Emotional Intelligence Is Important In Leaders — Here Are 7 Ways to Practice It

emotional intelligence

Throughout my career, I unfortunately have had a few toxic bosses. (Not here, though – Kelly, you’re a doll.) So, when I was promoted to Editorial Director at my previous job, I knew I wanted to be an empathetic leader with an open-door policy. Basically, I wanted to practice emotional intelligence. But what is emotional intelligence? And how can you build it? Read on for the deets.

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What is Emotional Intelligence?

According to HelpGuide, emotional intelligence (aka emotional quotient or EQ) has four elements: self-management, self-awareness, social awareness, and relationship management. Basically you’re aware of your emotions; your emotions’ effects on the outside world, including your relationships; your communication skills; and your empathetic attitude towards others.

Emotional intelligence can be difficult to build – there are so many facets to it! – but it’s crucial in order to be a successful leader. A lack of emotional intelligence can lead to a toxic work environment; for example, a leader who takes their stress out on their employees only alienates their employees and creates a tense environment. Or, a leader may think it’s best to be stringent with their employees, therefore closing the door on open communication.


How to Be an Emotionally Intelligent Leader

Through trial and error, I learned the best ways to encourage open communication, support my writers, and maintain a level head when stress was overwhelming. Here are my top seven tips:

 

Examine your communication style.


Do you close your door when you’re in an office environment? Do you tend to be stoic rather than emotive? These may suggest that you’re closed off, and your employees may feel uncomfortable coming to you with questions. Consider opening that door every now and then, and check in on your employees to see if they need support.

emotional intelligence

emotional intelligence

 

Own your misunderstandings.


Acknowledging misunderstandings is so important for a healthy environment. It indicates that mistakes happen to everybody, and they aren’t the end of the world. Take full responsibility and apologize to your team. Create an environment where everyone supports each other.


 

Practice empathy...


While you shouldn’t let your emotions rule your leadership, having empathy for your employees can result in a more trusting environment. If an employee comes to you with a problem, don’t write them off and send them to HR – listen, empathize, and then offer solutions if it’s within your wheelhouse.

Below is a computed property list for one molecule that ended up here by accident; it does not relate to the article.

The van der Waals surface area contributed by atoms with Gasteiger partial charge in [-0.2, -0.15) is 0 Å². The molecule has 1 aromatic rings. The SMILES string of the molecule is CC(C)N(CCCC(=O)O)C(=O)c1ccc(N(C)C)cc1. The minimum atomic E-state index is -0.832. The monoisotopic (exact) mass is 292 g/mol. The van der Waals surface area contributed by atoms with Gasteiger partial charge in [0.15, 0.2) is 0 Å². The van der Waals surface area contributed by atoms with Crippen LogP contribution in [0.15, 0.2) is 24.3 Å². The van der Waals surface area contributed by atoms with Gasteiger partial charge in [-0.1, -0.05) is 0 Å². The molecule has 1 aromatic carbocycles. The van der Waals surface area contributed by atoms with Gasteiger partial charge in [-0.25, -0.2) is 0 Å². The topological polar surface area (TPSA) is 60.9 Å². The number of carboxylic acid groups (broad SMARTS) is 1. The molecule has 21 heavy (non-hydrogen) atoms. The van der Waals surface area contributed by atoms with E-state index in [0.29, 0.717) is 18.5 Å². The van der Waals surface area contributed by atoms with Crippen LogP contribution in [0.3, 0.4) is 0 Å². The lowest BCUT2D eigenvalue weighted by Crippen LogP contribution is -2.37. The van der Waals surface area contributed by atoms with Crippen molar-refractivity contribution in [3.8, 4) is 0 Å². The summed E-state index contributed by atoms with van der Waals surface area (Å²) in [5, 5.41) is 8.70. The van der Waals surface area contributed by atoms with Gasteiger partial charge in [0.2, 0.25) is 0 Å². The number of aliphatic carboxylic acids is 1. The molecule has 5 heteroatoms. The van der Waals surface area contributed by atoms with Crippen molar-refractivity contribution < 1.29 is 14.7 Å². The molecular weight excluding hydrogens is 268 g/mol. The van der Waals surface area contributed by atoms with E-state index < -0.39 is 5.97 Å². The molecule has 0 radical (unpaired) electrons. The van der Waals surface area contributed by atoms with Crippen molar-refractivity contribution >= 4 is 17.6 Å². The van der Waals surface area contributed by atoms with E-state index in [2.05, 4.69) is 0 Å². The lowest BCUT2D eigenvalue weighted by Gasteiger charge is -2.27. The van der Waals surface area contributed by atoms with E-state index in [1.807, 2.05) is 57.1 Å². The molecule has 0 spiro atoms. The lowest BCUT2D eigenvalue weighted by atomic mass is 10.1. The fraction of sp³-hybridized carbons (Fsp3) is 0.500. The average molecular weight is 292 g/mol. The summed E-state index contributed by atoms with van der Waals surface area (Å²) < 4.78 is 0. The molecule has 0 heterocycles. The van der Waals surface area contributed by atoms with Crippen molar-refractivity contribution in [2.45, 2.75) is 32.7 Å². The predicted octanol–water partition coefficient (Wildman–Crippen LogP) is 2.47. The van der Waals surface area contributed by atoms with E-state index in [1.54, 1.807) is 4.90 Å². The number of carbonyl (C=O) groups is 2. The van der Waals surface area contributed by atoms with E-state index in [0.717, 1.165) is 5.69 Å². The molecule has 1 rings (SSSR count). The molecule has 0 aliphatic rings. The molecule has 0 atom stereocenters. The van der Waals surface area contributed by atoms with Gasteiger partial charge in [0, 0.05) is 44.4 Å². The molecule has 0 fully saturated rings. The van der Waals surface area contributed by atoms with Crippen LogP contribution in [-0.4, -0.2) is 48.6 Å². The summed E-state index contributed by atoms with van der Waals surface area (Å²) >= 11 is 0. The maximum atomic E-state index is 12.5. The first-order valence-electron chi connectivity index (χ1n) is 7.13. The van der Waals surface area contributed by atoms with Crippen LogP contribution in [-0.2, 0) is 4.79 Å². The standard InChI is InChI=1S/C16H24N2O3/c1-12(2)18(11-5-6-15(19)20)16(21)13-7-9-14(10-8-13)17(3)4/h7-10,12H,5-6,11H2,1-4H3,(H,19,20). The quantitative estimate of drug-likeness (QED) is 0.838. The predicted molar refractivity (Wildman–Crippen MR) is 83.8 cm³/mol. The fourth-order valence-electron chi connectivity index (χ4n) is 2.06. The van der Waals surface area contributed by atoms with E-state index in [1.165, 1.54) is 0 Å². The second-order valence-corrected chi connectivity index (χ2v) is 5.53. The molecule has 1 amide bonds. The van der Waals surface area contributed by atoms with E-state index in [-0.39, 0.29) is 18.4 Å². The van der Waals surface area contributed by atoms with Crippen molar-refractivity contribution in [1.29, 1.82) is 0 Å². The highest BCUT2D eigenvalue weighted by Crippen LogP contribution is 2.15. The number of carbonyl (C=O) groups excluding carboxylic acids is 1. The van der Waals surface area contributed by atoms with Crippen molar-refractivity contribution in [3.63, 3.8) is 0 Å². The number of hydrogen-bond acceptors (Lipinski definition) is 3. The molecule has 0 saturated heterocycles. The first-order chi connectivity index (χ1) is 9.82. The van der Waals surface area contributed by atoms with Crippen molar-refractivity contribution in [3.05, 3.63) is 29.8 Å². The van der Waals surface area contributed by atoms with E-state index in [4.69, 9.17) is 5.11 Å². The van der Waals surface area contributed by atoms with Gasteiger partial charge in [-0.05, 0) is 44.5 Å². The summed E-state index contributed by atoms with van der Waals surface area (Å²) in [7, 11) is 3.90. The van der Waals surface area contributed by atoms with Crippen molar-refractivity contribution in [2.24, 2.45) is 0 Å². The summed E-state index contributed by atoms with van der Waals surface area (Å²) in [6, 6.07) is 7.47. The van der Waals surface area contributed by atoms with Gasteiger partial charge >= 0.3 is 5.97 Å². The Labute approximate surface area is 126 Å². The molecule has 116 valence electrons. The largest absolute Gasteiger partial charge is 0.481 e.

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emotional quotient

… but don’t let emotions rule your decision-making.


Like I said, empathy is super important, because it creates a healthy and open environment. However, emotional intelligence also means finding the balance between being empathetic and maintaining professionalism. Ultimately, you and your employees are there to achieve company goals. Remain supportive, but also create boundaries.


 

Understand that everyone makes mistakes occasionally.


At one of my previous jobs, everybody was on edge and afraid of making mistakes. Your response to a team member’s mistake sets the tone for the relationship and the office environment. Give people the grace of a fresh start, make mistakes into teachable moments, and assume that everyone’s intentions are good.

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Stay calm.


Seeing your boss freak out – in general or at an employee – is intimidating, and it can cause employees to wonder if that’s simply your M.O. Coming back to self-management, check your attitude at the door and investigate the root of your tantrum. If you’ve taken out your emotions on an employee, apologize and state how you’re going to change your reaction next time.


Praise the good.


Celebrate successes, both relevant to your employees and the company. Positivity is infectious, and it will up the team morale and elevate the general emotions and efforts. If you are recognized in a significant way, credit your team and acknowledge those who helped you achieve this success. Or, if your team won a sales competition, share their names in a company email. Everybody likes feeling celebrated, and it fosters a positive environment.

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 Being a leader is one of the most rewarding things in the world, and it’s made all the more special when you and your team work together. Do you have tips for growing your emotional intelligence? How do you celebrate your employees? Let us know in the comments!


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